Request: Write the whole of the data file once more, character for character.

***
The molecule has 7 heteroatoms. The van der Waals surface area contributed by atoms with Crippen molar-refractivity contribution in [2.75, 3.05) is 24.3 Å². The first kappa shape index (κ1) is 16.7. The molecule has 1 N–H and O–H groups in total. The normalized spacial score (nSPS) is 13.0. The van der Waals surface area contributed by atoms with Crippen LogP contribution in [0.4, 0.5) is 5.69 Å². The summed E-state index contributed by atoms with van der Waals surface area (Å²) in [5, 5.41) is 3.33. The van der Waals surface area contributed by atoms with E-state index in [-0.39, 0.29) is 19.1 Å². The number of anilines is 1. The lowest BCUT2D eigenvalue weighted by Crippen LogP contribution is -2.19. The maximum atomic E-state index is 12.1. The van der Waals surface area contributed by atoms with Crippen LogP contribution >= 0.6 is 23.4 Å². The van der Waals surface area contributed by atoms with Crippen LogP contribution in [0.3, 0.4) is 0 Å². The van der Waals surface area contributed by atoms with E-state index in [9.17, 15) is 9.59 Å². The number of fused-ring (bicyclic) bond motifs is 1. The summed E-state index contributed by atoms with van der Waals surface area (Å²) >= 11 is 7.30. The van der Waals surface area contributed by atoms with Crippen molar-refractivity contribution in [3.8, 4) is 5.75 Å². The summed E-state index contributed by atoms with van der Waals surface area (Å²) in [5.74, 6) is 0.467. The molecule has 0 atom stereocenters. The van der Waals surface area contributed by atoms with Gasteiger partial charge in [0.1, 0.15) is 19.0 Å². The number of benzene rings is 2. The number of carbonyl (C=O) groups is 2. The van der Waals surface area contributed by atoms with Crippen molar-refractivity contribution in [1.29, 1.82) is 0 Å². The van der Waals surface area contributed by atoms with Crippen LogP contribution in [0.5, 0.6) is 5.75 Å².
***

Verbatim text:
The molecule has 7 heteroatoms. The van der Waals surface area contributed by atoms with Crippen molar-refractivity contribution in [2.75, 3.05) is 24.3 Å². The first kappa shape index (κ1) is 16.7. The molecule has 1 N–H and O–H groups in total. The normalized spacial score (nSPS) is 13.0. The van der Waals surface area contributed by atoms with Crippen LogP contribution in [0.4, 0.5) is 5.69 Å². The summed E-state index contributed by atoms with van der Waals surface area (Å²) in [5, 5.41) is 3.33. The van der Waals surface area contributed by atoms with E-state index in [-0.39, 0.29) is 19.1 Å². The number of anilines is 1. The lowest BCUT2D eigenvalue weighted by Crippen LogP contribution is -2.19. The maximum atomic E-state index is 12.1. The van der Waals surface area contributed by atoms with Crippen LogP contribution >= 0.6 is 23.4 Å². The van der Waals surface area contributed by atoms with Crippen LogP contribution in [0.3, 0.4) is 0 Å². The van der Waals surface area contributed by atoms with E-state index in [9.17, 15) is 9.59 Å². The number of fused-ring (bicyclic) bond motifs is 1. The summed E-state index contributed by atoms with van der Waals surface area (Å²) >= 11 is 7.30. The van der Waals surface area contributed by atoms with Crippen molar-refractivity contribution in [3.8, 4) is 5.75 Å². The summed E-state index contributed by atoms with van der Waals surface area (Å²) in [5.74, 6) is 0.467. The molecule has 0 atom stereocenters. The van der Waals surface area contributed by atoms with Gasteiger partial charge in [0.1, 0.15) is 19.0 Å². The number of benzene rings is 2. The number of carbonyl (C=O) groups is 2. The van der Waals surface area contributed by atoms with Crippen molar-refractivity contribution in [1.29, 1.82) is 0 Å². The van der Waals surface area contributed by atoms with Crippen LogP contribution in [0.5, 0.6) is 5.75 Å².